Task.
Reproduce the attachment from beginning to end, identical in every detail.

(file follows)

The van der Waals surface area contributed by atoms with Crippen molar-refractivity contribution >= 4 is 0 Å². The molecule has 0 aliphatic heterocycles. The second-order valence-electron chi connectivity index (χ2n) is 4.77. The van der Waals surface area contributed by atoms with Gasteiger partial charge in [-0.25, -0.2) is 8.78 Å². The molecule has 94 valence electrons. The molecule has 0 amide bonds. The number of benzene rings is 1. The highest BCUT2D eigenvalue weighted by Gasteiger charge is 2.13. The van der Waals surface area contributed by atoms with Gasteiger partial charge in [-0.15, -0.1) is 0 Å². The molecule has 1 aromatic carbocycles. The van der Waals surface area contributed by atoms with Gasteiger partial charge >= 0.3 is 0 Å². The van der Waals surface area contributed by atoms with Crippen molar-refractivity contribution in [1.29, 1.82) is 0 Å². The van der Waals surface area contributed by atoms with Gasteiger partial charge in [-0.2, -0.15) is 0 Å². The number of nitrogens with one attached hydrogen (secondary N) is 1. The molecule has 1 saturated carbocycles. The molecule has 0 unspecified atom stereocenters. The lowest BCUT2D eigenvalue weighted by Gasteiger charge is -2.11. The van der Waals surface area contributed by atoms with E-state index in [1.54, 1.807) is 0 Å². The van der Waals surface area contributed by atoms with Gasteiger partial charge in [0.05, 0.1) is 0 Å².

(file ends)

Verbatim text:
The van der Waals surface area contributed by atoms with Crippen molar-refractivity contribution >= 4 is 0 Å². The molecule has 0 aliphatic heterocycles. The second-order valence-electron chi connectivity index (χ2n) is 4.77. The van der Waals surface area contributed by atoms with Gasteiger partial charge in [-0.25, -0.2) is 8.78 Å². The molecule has 94 valence electrons. The molecule has 0 amide bonds. The number of benzene rings is 1. The highest BCUT2D eigenvalue weighted by Gasteiger charge is 2.13. The van der Waals surface area contributed by atoms with Gasteiger partial charge in [-0.15, -0.1) is 0 Å². The molecule has 1 aromatic carbocycles. The van der Waals surface area contributed by atoms with Gasteiger partial charge >= 0.3 is 0 Å². The van der Waals surface area contributed by atoms with Crippen molar-refractivity contribution in [1.29, 1.82) is 0 Å². The van der Waals surface area contributed by atoms with Gasteiger partial charge in [-0.2, -0.15) is 0 Å². The number of nitrogens with one attached hydrogen (secondary N) is 1. The molecule has 1 saturated carbocycles. The molecule has 0 unspecified atom stereocenters. The lowest BCUT2D eigenvalue weighted by Gasteiger charge is -2.11. The van der Waals surface area contributed by atoms with E-state index in [1.54, 1.807) is 0 Å². The van der Waals surface area contributed by atoms with Gasteiger partial charge in [0.05, 0.1) is 0 Å².